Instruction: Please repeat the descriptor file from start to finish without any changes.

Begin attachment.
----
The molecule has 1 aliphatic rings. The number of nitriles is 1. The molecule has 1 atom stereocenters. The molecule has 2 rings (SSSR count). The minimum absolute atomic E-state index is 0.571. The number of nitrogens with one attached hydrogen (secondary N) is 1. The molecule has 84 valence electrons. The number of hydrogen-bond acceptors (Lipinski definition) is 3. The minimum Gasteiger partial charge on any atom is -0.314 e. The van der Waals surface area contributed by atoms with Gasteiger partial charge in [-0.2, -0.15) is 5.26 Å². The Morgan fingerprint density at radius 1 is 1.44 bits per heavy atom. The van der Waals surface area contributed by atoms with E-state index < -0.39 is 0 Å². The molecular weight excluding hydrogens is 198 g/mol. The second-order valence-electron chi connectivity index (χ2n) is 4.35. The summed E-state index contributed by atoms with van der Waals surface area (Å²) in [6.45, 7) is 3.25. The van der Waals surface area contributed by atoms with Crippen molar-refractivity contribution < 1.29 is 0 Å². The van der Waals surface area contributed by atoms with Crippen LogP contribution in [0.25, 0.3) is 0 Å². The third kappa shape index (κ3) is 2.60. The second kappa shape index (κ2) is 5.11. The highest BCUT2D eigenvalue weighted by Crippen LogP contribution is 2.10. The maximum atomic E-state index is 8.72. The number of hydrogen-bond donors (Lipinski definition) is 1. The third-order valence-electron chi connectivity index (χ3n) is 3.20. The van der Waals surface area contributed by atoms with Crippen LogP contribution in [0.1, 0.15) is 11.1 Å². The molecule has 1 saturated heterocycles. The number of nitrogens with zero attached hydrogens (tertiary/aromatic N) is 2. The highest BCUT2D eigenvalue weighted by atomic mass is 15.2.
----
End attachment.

The molecule has 1 aliphatic rings. The number of nitriles is 1. The molecule has 1 atom stereocenters. The molecule has 2 rings (SSSR count). The minimum absolute atomic E-state index is 0.571. The number of nitrogens with one attached hydrogen (secondary N) is 1. The molecule has 84 valence electrons. The number of hydrogen-bond acceptors (Lipinski definition) is 3. The minimum Gasteiger partial charge on any atom is -0.314 e. The van der Waals surface area contributed by atoms with Gasteiger partial charge in [-0.2, -0.15) is 5.26 Å². The Morgan fingerprint density at radius 1 is 1.44 bits per heavy atom. The van der Waals surface area contributed by atoms with E-state index < -0.39 is 0 Å². The molecular weight excluding hydrogens is 198 g/mol. The second-order valence-electron chi connectivity index (χ2n) is 4.35. The summed E-state index contributed by atoms with van der Waals surface area (Å²) in [6.45, 7) is 3.25. The van der Waals surface area contributed by atoms with Crippen molar-refractivity contribution < 1.29 is 0 Å². The van der Waals surface area contributed by atoms with Crippen LogP contribution in [0.25, 0.3) is 0 Å². The third kappa shape index (κ3) is 2.60. The second kappa shape index (κ2) is 5.11. The highest BCUT2D eigenvalue weighted by Crippen LogP contribution is 2.10. The maximum atomic E-state index is 8.72. The number of hydrogen-bond donors (Lipinski definition) is 1. The third-order valence-electron chi connectivity index (χ3n) is 3.20. The van der Waals surface area contributed by atoms with Crippen LogP contribution in [0.1, 0.15) is 11.1 Å². The molecule has 1 saturated heterocycles. The number of nitrogens with zero attached hydrogens (tertiary/aromatic N) is 2. The highest BCUT2D eigenvalue weighted by atomic mass is 15.2.